From: James Kass (firstname.lastname@example.org)
Date: Fri Apr 17 2009 - 22:21:57 CDT
Asmus Freytag replied to Doug Ewell,
>> The stop sign, like "pictures of cows," is another canonical example
>> presented in the WG2 "Principles and Procedures" document (updated
>> less than a year ago) of what should *not* be encoded. It's
>> interesting to see further evidence of how loosely the principles are
>> applied, in spite of all the protests that UTC is following the same
>> principles in encoding emoji that it followed two decades ago.
>If that kind of thing amuses you, try reading the introduction to the
>Unicode Standard. The early versions boldly proclaim many things off
>limits that later happened. From 32-bit character codes to Musical symbols.
>I don't see this as problematic. Many of these changes are the direct
>consequence of Unicode's success.
And those which didn’t result from Unicode’s success stem from
allowing marketing people to re-define computer plain-text while
trashing existing principles. Part of Unicode’s success was a
direct consequence of those principles.
>Rather than shoehorn everybody and
>everything mercilessly into the 1988 view of what a global, universal
>character set should be, the developers of the standard have wisely
>adapted to critical needs and allowed the standard to reflect the
>experience gained in developing and implementing it.
Doug’s point was about the current WG2 principles and procedures
document rather than a freeze-frame 1988 book intro.
> That's an
>unquestioned strength of the Unicode Standard.
>In that process, the principles have acted and continue to act as
>valuable guide posts. Ideally, all coding problems and needs can be
>covered within the boundaries demarcated by them. When that's not
>possible, a critical and thorough evaluation is performed that looks at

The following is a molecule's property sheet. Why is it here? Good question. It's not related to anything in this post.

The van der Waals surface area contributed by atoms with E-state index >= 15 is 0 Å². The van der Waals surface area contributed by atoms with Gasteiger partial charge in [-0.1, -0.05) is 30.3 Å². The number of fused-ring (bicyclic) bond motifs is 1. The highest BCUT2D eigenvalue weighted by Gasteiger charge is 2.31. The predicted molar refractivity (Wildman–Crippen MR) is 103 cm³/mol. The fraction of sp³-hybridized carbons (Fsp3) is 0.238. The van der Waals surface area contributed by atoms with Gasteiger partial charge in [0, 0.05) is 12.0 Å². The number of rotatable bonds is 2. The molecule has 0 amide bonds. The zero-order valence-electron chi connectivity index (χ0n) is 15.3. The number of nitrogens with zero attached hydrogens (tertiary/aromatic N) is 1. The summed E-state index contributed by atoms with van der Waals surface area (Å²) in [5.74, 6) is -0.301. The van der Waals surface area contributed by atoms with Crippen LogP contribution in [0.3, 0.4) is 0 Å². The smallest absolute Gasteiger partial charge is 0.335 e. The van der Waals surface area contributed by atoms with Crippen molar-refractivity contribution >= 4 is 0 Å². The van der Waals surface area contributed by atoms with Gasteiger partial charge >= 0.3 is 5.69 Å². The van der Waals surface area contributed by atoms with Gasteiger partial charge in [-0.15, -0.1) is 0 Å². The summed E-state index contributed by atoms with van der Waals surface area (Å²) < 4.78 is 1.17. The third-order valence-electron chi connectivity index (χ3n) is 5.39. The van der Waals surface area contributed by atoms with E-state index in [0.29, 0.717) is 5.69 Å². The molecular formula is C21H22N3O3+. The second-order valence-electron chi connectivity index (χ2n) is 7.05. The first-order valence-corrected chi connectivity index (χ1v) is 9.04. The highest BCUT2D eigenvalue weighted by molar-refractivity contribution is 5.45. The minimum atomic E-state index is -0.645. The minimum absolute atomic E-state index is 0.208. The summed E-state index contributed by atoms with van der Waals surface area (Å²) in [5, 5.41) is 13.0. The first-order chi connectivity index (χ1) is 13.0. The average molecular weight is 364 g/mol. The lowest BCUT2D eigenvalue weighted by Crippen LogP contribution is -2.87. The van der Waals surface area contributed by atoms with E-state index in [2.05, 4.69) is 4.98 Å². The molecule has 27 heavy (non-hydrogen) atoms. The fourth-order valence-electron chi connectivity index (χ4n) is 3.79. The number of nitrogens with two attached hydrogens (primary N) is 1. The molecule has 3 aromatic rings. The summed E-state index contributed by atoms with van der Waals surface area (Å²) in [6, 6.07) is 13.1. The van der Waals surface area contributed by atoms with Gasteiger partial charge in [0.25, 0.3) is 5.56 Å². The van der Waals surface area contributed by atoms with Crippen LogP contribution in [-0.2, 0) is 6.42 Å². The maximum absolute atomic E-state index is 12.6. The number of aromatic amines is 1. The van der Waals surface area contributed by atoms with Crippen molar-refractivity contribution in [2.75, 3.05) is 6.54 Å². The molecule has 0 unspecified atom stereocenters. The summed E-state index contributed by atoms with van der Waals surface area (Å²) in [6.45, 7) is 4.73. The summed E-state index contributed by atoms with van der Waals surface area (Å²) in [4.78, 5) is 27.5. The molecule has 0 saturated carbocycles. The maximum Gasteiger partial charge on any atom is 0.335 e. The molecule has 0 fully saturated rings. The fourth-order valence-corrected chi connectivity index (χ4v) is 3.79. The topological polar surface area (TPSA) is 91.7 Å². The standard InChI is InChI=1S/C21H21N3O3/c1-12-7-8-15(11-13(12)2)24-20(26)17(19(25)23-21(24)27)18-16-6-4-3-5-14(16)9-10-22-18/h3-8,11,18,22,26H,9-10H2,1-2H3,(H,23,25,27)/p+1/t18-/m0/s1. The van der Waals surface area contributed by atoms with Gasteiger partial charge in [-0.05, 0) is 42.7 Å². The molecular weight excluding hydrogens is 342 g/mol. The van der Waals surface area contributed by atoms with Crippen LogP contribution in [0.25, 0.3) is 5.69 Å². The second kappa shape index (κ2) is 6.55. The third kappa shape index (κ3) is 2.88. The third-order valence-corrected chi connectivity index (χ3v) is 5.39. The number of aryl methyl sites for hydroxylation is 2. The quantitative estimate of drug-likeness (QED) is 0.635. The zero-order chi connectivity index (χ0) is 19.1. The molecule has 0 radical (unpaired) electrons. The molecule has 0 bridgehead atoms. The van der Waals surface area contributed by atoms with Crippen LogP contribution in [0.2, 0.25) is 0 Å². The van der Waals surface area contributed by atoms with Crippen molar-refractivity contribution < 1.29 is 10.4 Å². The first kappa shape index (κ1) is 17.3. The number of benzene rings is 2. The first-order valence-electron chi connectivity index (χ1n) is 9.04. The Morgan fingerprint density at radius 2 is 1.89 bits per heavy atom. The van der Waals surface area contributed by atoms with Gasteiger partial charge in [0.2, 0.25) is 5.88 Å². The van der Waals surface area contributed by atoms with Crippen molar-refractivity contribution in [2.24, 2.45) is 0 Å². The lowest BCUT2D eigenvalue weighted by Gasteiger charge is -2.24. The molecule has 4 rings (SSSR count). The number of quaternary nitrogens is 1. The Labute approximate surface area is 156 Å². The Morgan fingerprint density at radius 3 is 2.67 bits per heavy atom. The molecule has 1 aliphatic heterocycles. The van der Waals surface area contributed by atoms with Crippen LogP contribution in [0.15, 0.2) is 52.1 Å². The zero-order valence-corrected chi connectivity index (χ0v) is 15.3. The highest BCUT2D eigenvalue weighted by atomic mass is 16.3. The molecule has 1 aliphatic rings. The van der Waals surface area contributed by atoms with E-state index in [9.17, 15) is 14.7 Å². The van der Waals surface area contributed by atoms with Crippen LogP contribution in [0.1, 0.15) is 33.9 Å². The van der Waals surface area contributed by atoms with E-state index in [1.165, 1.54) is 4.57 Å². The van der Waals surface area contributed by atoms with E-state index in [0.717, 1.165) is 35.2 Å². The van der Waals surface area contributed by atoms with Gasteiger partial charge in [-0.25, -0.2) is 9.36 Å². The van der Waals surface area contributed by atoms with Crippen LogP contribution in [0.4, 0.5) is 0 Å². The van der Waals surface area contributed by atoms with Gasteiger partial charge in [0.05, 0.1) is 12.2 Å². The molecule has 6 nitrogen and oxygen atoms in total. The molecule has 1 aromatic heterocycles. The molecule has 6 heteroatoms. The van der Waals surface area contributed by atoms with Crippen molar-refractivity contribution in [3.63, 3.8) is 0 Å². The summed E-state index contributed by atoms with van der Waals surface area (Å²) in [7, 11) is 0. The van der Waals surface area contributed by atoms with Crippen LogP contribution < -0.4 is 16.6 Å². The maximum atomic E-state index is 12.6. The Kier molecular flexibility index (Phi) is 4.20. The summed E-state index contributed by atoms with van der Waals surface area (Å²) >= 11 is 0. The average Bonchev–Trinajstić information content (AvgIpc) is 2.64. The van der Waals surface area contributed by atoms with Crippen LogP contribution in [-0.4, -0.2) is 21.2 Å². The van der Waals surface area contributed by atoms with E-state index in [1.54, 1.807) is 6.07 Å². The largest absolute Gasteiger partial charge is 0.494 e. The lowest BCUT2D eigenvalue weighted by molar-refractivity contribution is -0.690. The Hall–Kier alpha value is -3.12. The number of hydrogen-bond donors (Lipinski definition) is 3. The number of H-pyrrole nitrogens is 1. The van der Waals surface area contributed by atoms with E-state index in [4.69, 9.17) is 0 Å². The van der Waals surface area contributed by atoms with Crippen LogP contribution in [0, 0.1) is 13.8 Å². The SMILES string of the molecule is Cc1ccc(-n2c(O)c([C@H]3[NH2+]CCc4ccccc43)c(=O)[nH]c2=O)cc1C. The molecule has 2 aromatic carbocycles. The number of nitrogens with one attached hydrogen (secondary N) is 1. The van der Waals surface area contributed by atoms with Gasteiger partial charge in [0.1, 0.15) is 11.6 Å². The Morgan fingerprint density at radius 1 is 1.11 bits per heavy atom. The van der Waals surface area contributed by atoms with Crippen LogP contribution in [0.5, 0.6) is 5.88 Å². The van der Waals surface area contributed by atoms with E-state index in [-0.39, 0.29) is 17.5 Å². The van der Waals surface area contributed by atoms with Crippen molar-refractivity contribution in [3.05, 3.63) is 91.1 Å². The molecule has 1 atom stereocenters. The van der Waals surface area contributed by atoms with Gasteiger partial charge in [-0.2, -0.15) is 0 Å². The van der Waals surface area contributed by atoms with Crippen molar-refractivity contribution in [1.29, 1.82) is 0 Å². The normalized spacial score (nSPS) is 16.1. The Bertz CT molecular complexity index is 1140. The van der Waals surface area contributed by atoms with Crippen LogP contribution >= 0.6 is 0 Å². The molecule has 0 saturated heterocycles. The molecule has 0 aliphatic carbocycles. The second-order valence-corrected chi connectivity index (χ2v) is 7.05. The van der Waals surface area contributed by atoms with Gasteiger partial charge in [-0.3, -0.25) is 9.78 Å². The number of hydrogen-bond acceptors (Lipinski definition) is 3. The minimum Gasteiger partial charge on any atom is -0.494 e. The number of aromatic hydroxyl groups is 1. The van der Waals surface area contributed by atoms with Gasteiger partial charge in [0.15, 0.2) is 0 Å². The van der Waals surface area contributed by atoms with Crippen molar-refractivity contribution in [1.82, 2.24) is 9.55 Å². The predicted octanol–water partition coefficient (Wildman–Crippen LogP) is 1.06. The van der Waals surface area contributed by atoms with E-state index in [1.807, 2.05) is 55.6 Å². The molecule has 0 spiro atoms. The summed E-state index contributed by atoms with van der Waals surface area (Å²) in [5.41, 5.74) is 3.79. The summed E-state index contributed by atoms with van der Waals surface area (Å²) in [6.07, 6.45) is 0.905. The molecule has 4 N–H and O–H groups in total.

>whether a problem is important enough to address at all, but also
>whether it should give rise to an exception, or to a reformulation of
It’s too bad that a critical and thorough evaluation isn’t *first*
performed to determine if the solution to a perceived problem
is within the *scope* of a computer plain-text encoding standard.
>For those areas where users and implementers MUST be able to rely on
>enforceable restrictions, you have the Unicode Stability Guarantees.
>There you have critical rules that MUST NOT be violated by changes in
>the standard. But there's a reason that principles and stability
>guarantees are not one and the same thing.
The stability guarantees assure us all that certain errors can never
be corrected. As a selling point, I’d be more inclined to focus on
principles. But I suppose it’s too late for that, eh?
>>> It's not sufficient to just point at sets of symbols for that - you
>>> also need to isolate which ones are _common_ symbols in each set,
>>> according to the definition of this concept that I've proposed here.
>> Unless they can be defined as "compatibility characters," in which
>> case all of them must be encoded without question.
>Unless the set has been approved as a compatibility character set, in
>which case, the goal is, indeed, to cover it in full.
Even to the point of encoding flags and copyrighted logos.
“Stealth encoding”, as others have called this.
>(That decision does not rest with the proposer, no matter how much you
>would like to insinuate it.)
Non sequitur? I don’t see any such insinuation here.
>The "sets of symbols" I was addressing in that part of my message,
>however, did not include compatiblity character sets, but sets organized
>by category or type of symbol, like ISO safety symbols, UI symbols, etc.
Many UI symbols are just icons, right? Here’s an interesting quote from
this list written by Markus Scherer in reponse to a letter from Christoph
Päper dating from 2002/11/12:
>>> One might argue these aren't "real" characters, but neither are all of
>>> Dingbats and many others. I can see a use for them in plain text user
>>> interfaces, be it an OSD or small LCD, and in documentation of such.
>> In my very personal opinion, these go beyond what should be in
>> Unicode and are only justified for compatibility with pre-existing
>> (pre 1992) character sets. Symbols and logos should be displayed
>> using icons and other pictures.
I agree with what Markus wrote, [such] symbols and logos *should* be
displayed using icons and other pictures. Which means nobody would
expect them to display in plain-text.
This archive was generated by hypermail 2.1.5 : Fri Apr 17 2009 - 22:23:39 CDT